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News Story

USA Today to Mueller: Force Trump’s Testimony with Subpoena After He Lied about Hush Money

President Trump

By Steve Neavling
Ticklethewire.com

President Trump’s stunning admission that he reimbursed his attorney for a $130,000 hush payment to porn actress Stormy Daniels is “monumental” because Trump acknowledged he lied a month ago when he denied any knowledge of the payout, the USA Today wrote in an editorial Thursday night.

The lie “undermines his credibility at a time when special counsel Robert Mueller’s investigation is reaching a crucial juncture.”

“The Daniels disclosure exposes Trump’s willingness to lie publicly about pending legal matters,” the editorial board wrote. “(Presumably, he is coming clean now because he knows that information seized by authorities from attorney Michael Cohen will reveal the Daniels-related reimbursements.) That only reinforces the urgent need to have him testify under oath in the Russia matter.”

The USA Today argues Mueller should subpoena Trump if he refuses to testify, noting that President Clinton relented and finally testified following a subpoena.

Other Stories of Interest

Feds Wiretapped Phone Lines of Trump’s Longtime Attorney Cohen

Longtime Trump attorney Michael Cohen.

By Steve Neavling
Ticklethewire.com

Federal investigators wiretapped the phones lines of President Trump’s longtime attorney, Michael Cohen, in the weeks leading up to the raids on his office, home and hotel room, according to a new report.

At least one of those intercepted phone calls was from the White House, NBC reported Thursday afternoon.

The FBI raided Cohen’s properties last month and seized emails and records related to his clients, two of whom are the president and television personality Sean Hannity.

After the raid, Trump’s attorneys advised him to contact Cohen, who, among other things, is under investigation for a $130,000 payment to porn star Stormy Daniels.

On Thursday, in an extraordinary admission that contradicts previous statements, Trump tweeted that he reimbursed Cohen for the payment.

Since the case is being investigated by New York prosecutors, Trump can’t stop the probe by firing special counsel Robert Mueller, who is heading up the Russia investigation and trying to determine whether the president obstructed justice.

Ty Cobb, Who Is Leaving Trump’s Legal Team, Says Interview Between President, Mueller ‘Not Off the Table’

White House attorney Ty Cobb, via Twitter

By Steve Neavling
Ticklethewire.com

White House Attorney Ty Cobb, who announced he’s resigning at the end of the month, said the legal team has not ruled out an interview between President Trump and special counsel Robert Mueller.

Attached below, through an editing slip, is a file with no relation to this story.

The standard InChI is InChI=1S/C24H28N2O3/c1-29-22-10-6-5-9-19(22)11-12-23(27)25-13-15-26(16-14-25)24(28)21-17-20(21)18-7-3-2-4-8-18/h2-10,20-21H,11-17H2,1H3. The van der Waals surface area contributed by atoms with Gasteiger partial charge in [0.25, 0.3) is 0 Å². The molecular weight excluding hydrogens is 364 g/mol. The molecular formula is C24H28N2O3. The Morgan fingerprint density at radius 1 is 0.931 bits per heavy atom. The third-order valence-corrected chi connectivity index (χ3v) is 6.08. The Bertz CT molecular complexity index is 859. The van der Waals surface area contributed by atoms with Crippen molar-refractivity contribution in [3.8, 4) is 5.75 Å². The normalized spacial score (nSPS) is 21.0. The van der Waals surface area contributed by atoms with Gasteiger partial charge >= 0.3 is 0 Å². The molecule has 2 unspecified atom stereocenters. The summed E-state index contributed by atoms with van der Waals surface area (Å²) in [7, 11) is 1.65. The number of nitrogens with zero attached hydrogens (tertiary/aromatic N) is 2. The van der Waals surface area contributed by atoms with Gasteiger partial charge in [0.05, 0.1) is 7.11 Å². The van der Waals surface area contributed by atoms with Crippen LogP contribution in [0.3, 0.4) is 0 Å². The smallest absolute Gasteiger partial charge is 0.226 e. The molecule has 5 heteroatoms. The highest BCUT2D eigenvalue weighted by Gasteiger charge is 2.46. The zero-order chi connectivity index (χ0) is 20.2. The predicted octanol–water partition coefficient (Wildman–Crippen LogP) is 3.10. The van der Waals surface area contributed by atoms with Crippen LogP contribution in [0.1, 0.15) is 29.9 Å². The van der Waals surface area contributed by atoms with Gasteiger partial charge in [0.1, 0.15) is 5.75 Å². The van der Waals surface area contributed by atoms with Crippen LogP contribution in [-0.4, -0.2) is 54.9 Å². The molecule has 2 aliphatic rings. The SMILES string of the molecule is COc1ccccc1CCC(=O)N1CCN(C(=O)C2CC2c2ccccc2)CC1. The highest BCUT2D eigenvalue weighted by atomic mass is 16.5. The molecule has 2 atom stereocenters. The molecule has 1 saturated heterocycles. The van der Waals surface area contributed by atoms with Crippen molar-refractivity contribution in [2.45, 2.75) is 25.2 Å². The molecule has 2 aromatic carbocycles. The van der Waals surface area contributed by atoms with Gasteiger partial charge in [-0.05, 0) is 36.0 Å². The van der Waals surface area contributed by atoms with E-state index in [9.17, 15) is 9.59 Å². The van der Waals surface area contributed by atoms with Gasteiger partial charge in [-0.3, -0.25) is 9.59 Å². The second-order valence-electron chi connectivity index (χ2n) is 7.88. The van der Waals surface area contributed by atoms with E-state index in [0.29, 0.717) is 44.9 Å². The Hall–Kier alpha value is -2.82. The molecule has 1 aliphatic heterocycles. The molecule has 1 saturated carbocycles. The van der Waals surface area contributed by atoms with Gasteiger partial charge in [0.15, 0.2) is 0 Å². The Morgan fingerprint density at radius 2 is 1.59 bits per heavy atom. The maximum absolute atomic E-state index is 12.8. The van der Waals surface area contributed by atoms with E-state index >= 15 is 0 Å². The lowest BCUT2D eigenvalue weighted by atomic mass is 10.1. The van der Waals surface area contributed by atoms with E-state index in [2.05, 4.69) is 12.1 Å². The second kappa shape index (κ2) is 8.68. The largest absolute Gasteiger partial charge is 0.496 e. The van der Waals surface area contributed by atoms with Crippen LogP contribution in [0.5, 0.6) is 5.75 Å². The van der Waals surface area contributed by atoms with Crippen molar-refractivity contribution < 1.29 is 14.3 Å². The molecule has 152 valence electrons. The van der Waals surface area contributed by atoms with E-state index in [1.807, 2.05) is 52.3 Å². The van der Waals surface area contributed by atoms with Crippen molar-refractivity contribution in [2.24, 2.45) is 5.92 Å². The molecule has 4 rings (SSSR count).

“It’s certainly not off the table and people are working hard to make decisions and work towards an interview,” Cobb told ABC News Chief White House Correspondent Jonathan Karl and Political Director Rick Kleinon ABC’s “Powerhouse Politics” podcast.

“And assuming that can be concluded favorably, there’ll be an interview,” he said. “Assuming it can’t be… assuming an agreement can’t be reached, you know then it’ll go a different route.”

Cobb, who joined the legal team in July, said he plans to leave at the end of the month.

Trump plans to replace Cobb with Emmet Flood, who advised then-President Bill Clinton during his impeachment.

“For several weeks Ty Cobb has been discussing his retirement and last week he let Chief of Staff Kelly know he would retire at the end of this month,” White House press secretary Sarah Sanders said in a statement.

Trump Admits He Reimbursed Cohen for Payment to Stormy Daniels After Insisting He Knew Nothing About It

President Trump, via White House

By Steve Neavling
Ticklethewire.com

President Trump confirmed Thursday morning that he reimbursed his longtime lawyer, Michael Cohen, for the $130,000 payment to porn actress Stormy Daniels.

It was an extraordinary admission on Twitter because Trump insisted last month that he was unaware of the payment, which the FBI is investigating. 

Trump’s explanation comes after Rudolph Giuliani, the former New York City mayor who recently joined the president’s legal team, acknowledged for the first time that Trump reimbursed Cohen for the payment.

Trump stressed that no campaign funds were used.

“Mr. Cohen, an attorney, received a monthly retainer, not from the campaign and having nothing to do with the campaign, from which he entered into, through reimbursement, a private contract between two parties, known as a non-disclosure agreement, or NDA,” Trump tweeted. “These agreements are very common among celebrities and people of wealth. In this case it is in full force and effect and will be used in Arbitration for damages against Ms. Clifford (Daniels).”

Trump said the payment “was used to stop the false and extortionist accusations made by her about an affair, despite already having signed a detailed letter admitting that there was no affair.”

Trump continued, “Prior to its violation by Ms. Clifford and her attorney, this was a private agreement. Money from the campaign, or campaign contributions, played no roll in this transaction.”